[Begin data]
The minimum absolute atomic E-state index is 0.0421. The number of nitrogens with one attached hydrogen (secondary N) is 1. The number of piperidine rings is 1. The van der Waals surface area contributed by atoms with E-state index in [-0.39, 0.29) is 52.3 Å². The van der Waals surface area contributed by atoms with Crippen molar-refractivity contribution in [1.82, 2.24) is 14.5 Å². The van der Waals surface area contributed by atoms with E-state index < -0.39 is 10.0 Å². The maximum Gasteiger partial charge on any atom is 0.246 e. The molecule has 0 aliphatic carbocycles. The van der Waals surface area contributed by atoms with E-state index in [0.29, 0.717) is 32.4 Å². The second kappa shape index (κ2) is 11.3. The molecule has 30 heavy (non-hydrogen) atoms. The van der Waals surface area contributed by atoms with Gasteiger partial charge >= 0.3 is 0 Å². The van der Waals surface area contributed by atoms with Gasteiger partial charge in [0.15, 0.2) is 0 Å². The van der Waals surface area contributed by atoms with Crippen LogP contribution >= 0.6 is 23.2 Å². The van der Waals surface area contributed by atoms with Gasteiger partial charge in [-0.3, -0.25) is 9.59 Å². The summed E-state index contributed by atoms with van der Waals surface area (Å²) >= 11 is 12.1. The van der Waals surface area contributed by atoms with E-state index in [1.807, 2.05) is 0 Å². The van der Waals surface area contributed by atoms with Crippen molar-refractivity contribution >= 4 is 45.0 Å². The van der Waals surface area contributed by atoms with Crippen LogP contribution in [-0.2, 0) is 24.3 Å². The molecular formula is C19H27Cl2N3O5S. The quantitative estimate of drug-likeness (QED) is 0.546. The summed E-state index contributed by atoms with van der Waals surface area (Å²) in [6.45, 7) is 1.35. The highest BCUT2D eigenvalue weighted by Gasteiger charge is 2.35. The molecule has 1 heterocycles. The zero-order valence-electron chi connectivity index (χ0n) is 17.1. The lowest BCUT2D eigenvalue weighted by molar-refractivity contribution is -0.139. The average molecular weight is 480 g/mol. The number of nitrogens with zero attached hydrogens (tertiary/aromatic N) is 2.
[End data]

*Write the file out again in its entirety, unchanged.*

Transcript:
The minimum absolute atomic E-state index is 0.0421. The number of nitrogens with one attached hydrogen (secondary N) is 1. The number of piperidine rings is 1. The van der Waals surface area contributed by atoms with E-state index in [-0.39, 0.29) is 52.3 Å². The van der Waals surface area contributed by atoms with Crippen molar-refractivity contribution in [1.82, 2.24) is 14.5 Å². The van der Waals surface area contributed by atoms with E-state index < -0.39 is 10.0 Å². The maximum Gasteiger partial charge on any atom is 0.246 e. The molecule has 0 aliphatic carbocycles. The van der Waals surface area contributed by atoms with E-state index in [0.29, 0.717) is 32.4 Å². The second kappa shape index (κ2) is 11.3. The molecule has 30 heavy (non-hydrogen) atoms. The van der Waals surface area contributed by atoms with Gasteiger partial charge >= 0.3 is 0 Å². The van der Waals surface area contributed by atoms with Gasteiger partial charge in [0.15, 0.2) is 0 Å². The van der Waals surface area contributed by atoms with Crippen LogP contribution >= 0.6 is 23.2 Å². The van der Waals surface area contributed by atoms with Gasteiger partial charge in [-0.3, -0.25) is 9.59 Å². The summed E-state index contributed by atoms with van der Waals surface area (Å²) >= 11 is 12.1. The van der Waals surface area contributed by atoms with E-state index in [1.807, 2.05) is 0 Å². The van der Waals surface area contributed by atoms with Crippen molar-refractivity contribution >= 4 is 45.0 Å². The van der Waals surface area contributed by atoms with Crippen LogP contribution in [-0.2, 0) is 24.3 Å². The molecular formula is C19H27Cl2N3O5S. The quantitative estimate of drug-likeness (QED) is 0.546. The summed E-state index contributed by atoms with van der Waals surface area (Å²) in [6.45, 7) is 1.35. The highest BCUT2D eigenvalue weighted by Gasteiger charge is 2.35. The molecule has 1 heterocycles. The zero-order valence-electron chi connectivity index (χ0n) is 17.1. The lowest BCUT2D eigenvalue weighted by molar-refractivity contribution is -0.139. The average molecular weight is 480 g/mol. The number of nitrogens with zero attached hydrogens (tertiary/aromatic N) is 2.